IE: In fairness, honestly, American English is easier to do physically on the tongue than an American doing English. Not to bore you, but just phonetically, Americans don't use their tongues as much as the English.
Q: We're lazy--that's what you're saying.
IE: Basically what English actors have to do is relax their tongues and merge their words into each other a little bit more. That sounds like a general thing, but when I sit down with a coach, that's exactly what he says to me. He says, "English people tend to chop their words up a lot more, use their tongues faster, mouths speak quicker, and Americans don't. We don't pronounce some of the ends of our words, so let it go." At first it's very tough. In actuality, the slur between the two is what sounds so bad. It's not so much that I can do the accent; it's now I know when the slur is off.
Q: What's the tattoo [on the right forearm]?
IE: My tattoo. This says "The Long-Awaited Gift Bearer" which is what my daughter's name means. My daughter's name is Isan, and it means "the gift bearer."
Q: How old is she?
IE: She's five.
Q: When the English audition here, they're always asked to do the American accent. Does that happen to you all the time? Some complain that they can't really play themselves.
IE: I never get to play an English character out here; it's very rare. But, I mean, you're in America--when in Rome. It can be frustration, but it's a challenge. It's easier to play an English character; it's just easier to do your own accent. So for me as an actor, you want a challenge. If you're going to come into this market, you got to be an actor.
Q: What would be your dream role?
IE: I don't have a dream role. There isn't one role that I think that I want to do the most only because that limits the kind of roles I want to do. I play complex roles a lot of times, characters that have a lot of angst. In actuality it might be a challenge for me to play a character that's very simple, very very simple.
Q: Can you talk about being directed by an African-American director? Was it a different experience?
IE: With Tyler Perry, his set is very multicultural in terms of the crew; everybody's from every kind of background. Tyler Perry in this film relates to each and every character in an odd way--the female character, the kids, the male. He's a man, but he can relate to the female characters and the kids and the older characters, and the generational characters as well as Monty, the male character. So that was interesting for me. His audience is very in tune to Tyler, and Tyler's very in tune to his audience, and that's something he brings into his films and filmmaking. So he says things, "No, they're not gonna like that"--"they" meaning his audience. That's something that I haven't heard before, when he's talking about, with this role, "They ain't gonna do that. They ain't gonna understand that."
Q: Was there an example of that? Was he saying that they weren't going to go for that?
IE: One of the things in actuality when I first started working with Tyler--I brought a certain element to Monty. I bring a certain element to all my characters that is Idris; you can never shake that. And Tyler was like, "I want you to be cognitive of the fact that you're an African-American man, and there are certain things, body language, mama's upbringing, that you're going to have to bring in"--which is different from mine. So that was an education for sure.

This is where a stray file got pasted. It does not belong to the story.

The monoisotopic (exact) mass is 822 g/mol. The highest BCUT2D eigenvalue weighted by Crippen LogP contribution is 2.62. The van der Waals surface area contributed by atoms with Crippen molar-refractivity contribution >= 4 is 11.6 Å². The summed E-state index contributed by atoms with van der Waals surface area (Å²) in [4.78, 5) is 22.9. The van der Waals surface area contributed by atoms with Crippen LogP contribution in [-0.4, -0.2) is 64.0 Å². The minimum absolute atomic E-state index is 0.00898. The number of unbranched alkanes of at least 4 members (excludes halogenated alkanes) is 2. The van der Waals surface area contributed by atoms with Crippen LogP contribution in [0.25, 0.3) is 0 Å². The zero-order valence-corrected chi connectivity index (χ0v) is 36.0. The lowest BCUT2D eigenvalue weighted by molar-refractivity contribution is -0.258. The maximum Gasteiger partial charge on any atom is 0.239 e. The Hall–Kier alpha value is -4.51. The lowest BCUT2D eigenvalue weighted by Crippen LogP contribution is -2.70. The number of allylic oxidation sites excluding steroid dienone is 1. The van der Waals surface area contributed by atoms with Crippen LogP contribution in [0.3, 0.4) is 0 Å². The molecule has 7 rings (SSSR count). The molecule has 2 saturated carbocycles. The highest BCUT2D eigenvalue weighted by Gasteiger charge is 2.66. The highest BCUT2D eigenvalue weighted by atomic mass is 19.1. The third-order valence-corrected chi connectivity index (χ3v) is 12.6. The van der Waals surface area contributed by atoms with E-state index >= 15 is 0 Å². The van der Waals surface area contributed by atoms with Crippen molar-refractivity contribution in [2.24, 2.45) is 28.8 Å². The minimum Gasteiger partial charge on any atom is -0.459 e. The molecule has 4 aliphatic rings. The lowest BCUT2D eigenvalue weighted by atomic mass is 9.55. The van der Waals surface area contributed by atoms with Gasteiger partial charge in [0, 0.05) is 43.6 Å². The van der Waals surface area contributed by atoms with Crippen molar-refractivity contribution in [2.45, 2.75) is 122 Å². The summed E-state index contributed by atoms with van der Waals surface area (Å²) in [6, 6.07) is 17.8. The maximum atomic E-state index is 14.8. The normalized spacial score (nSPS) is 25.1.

Q: Did you find that helpful or stifling?
IE: Helpful. Totally. The more that people in the industry or the world knows who I am, the more scrutiny I'm going to face in terms of "Is he real? Is he playing an African-American correctly?" So it's important for me to feed and learn more from African-American culture about playing that.
Q: Did you learn anything from the African-American female perspective during this movie?
IE: Nothing I didn't know already, honestly. I'm not new to African-American culture or to African-American women. It was refreshing, however, to have Gabrielle's character's voice in a movie--the things that she was saying, how she relates to Monty's character. That was refereshing for me as a filmmaker. But personally I've lived in this society, in this culture for a while now. I'm learning every day, though, just like you.
Q: How long?
IE: I've lived in for about eight years; been a part of for maybe 15 years.
Q: How did you build your relationship with Gabrielle prior to getting on set?
IE: You know, I take her out a lot. [laughs] Gabrielle is very smart, very intuitive to what's going on, and loves to discuss; loves to open debate. So that was something that she and I did a lot in order to really get these characters into a place of reality for us. Tyler Perry's script had a lot of things that were filmic, and we wanted to take those things out and attach the real to it.
MD: Talk a little about your music projects.
IE: Music--I DJ, so my background comes from the DJ aspect of it. I'm into production now; I'm starting to move into that a little bit.
MD: The Allies project?
IE: I'm doing an album called The Allies, which is a U.K.-U.S. co-production, U.K. and U.S. artists together, and it's exciting.
MD: How's that been coming together?
IE: It's good. It's slow--it's a very slow process because you're dealing with two different worlds, but it's coming together good.
IE: It's going to be hip-hop. It's going to be like The Chronic.
Q: So if you had to pick between DJing and acting, which would you do?
IE: Ah, man. [pause] Acting. Because I could DJ at home, you know what I mean?
Also of Interest:
The Gospel: Idris Elba
Next Roundtable: Tyler Perry
Press Junket Roundtable Transcripts
The World Premiere
Daddy's Little Girls: The Official Site
Tyler Perry Official Site
Idris Elba @ MySpace
Malinda Williams Official Site
Malinda Williams @ MySpace
Tasha Smith @ MySpace
Gary Sturgis Official Site
Gary Sturgis @ MySpace
Brian White Official Site
Brian White @ MySpace
Terri J. Vaughn Official Site
Terri J. Vaughn @ MySpace
Daddy's Little Girls @ The Internet Movie Database
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Daddy's Little Girls: Idris Elba/© Michael Dequina